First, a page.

BEIRUT (AP) — An al-Qaida-linked group has warned civilians to stay off a road linking central Syria with the northern province of Aleppo, declaring it a military zone, as the rebels try to cut one of the regime's main routes for supplying its forces in the north, activists said Tuesday.
The warning comes a day after rebels went on the offensive in Syria's north, seizing three villages in the province where a military stalemate has been in place since last summer.
The Britain-based Syrian Observatory for Human Rights and the Aleppo Media Center said that Jabhat al-Nusra, or the Nusra Front, is threatening to target any vehicle using the road starting Wednesday. A copy of the warning was posted online.
The regime uses the route to ferry supplies to its forces in the north because the rebels already have severed the main north-south highway that connects Damascus with the embattled city of Aleppo, where regime forces have battled rebels in vicious street fighting for a year. The desert road was paved and opened by regime forces earlier this year.
The statement, which was stamped with the Nusra Front emblem, said the Syrian military "opened this road to civilian cars and trucks when in fact it is a military road."
"There are daily clashes and military operations there. Holy warriors have booby-trapped the road," it said, instructing civilians not to use the road and claiming that the army will be using them as "human shields to cover its movements."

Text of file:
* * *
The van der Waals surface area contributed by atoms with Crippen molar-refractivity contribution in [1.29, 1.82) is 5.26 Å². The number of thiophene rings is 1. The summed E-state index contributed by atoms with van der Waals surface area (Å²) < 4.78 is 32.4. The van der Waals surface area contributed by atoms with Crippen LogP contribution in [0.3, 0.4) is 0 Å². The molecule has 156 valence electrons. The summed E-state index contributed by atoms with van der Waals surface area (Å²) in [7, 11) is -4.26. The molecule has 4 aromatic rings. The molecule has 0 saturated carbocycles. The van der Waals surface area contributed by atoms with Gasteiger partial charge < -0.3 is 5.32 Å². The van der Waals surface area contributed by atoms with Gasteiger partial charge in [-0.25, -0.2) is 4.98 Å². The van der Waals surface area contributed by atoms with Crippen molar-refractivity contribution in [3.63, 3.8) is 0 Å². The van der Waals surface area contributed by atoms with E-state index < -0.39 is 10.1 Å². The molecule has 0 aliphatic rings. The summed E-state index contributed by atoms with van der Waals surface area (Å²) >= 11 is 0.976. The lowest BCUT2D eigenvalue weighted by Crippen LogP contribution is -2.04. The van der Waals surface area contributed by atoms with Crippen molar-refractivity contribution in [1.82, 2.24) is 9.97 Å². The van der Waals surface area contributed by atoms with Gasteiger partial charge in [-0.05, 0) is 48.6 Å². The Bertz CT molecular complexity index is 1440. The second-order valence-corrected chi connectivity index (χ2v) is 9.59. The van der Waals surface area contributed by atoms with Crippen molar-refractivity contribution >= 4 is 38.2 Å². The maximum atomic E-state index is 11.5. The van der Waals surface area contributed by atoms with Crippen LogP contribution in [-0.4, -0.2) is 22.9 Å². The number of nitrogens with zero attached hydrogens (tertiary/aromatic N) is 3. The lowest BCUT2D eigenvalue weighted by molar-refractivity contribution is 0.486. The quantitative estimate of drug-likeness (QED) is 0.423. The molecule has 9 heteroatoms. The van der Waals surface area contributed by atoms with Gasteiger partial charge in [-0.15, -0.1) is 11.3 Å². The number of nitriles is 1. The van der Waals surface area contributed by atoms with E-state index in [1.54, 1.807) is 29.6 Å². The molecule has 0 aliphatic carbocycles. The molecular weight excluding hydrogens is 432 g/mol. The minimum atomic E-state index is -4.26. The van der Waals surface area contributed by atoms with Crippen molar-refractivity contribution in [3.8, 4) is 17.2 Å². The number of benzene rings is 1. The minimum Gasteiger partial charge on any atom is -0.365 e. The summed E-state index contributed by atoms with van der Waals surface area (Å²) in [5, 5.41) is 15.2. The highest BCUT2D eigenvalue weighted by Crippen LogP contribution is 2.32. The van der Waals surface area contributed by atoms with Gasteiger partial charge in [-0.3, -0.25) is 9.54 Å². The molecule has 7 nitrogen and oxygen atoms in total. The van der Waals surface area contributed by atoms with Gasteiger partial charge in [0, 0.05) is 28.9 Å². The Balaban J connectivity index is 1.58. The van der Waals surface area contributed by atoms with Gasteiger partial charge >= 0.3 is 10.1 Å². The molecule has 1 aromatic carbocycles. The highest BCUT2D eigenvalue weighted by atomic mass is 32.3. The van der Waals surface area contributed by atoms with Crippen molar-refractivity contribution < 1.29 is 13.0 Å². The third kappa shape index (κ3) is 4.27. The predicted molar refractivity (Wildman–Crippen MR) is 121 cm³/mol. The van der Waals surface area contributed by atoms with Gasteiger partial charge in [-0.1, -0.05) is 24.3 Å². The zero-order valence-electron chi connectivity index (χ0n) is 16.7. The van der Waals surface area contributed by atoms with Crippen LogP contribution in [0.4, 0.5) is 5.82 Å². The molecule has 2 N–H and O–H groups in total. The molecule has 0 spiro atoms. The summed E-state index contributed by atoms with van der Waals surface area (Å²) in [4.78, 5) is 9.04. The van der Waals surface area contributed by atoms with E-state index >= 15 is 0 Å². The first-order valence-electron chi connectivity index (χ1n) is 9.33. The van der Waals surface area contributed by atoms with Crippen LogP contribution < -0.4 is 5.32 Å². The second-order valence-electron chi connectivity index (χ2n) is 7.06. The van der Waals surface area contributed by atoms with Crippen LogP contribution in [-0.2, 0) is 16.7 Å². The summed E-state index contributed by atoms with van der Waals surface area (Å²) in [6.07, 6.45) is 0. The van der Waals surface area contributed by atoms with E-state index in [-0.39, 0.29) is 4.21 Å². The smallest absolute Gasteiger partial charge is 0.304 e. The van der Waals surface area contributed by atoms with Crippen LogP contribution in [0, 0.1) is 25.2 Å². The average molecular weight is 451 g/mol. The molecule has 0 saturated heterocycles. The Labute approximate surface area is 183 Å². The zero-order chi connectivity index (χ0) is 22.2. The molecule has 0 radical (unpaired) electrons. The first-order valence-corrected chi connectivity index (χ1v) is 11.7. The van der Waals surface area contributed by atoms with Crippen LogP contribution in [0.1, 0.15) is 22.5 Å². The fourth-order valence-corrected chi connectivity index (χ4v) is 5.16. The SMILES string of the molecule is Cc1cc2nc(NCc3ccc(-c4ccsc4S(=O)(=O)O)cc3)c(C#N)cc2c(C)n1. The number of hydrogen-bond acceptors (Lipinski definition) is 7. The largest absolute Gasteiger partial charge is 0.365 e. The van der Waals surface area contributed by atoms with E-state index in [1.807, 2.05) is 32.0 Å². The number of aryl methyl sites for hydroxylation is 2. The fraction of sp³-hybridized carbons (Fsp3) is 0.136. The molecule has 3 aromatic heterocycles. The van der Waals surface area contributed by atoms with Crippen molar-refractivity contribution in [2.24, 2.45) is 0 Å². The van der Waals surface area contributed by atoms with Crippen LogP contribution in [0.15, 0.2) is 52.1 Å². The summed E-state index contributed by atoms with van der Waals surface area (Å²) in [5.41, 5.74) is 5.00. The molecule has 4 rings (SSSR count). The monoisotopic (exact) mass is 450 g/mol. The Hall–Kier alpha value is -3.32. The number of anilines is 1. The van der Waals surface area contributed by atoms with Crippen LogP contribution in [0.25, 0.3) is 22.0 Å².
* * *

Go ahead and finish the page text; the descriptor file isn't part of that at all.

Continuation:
If the rebels succeed in cutting the road, it will be a major blow to the regime, making it more difficult to bring in military reinforcements as well as other supplies to Aleppo province, most of which is under rebel control.
On Monday, rebels captured three villages southwest of the provincial capital of Aleppo, Syria's largest city and former commercial center. The villages are close to the road the Nusra Front is trying to cut, and include the strategic village of Khan al-Assal.
Located just west of Aleppo, Khan al-Assal has been a major front in the fight for the city itself. In March, chemical weapons were allegedly used in the village, killing more than 30 people. The Syrian government and the rebels blame each other for the attack.
In the capital Damascus, the Observatory reported clashes in the Palestinian refugee camp of Yarmouk. It said the fighting was between rebels and the pro-government Palestinian Popular Committees.
The fighting in Yarmouk, the largest camp in Damascus, first broke out last year. Palestinians are divided between supporters and opponents of the regime.
In May, the head of a U.N. aid agency said Syria's fighting has uprooted more than half of the country's 530,000 Palestinians — descendants of refugees from the conflict surrounding the creation of Israel — and their situation is becoming increasingly desperate.
More than 93,000 people have been killed since the Syrian uprising started in March 2011, according to the United Nations.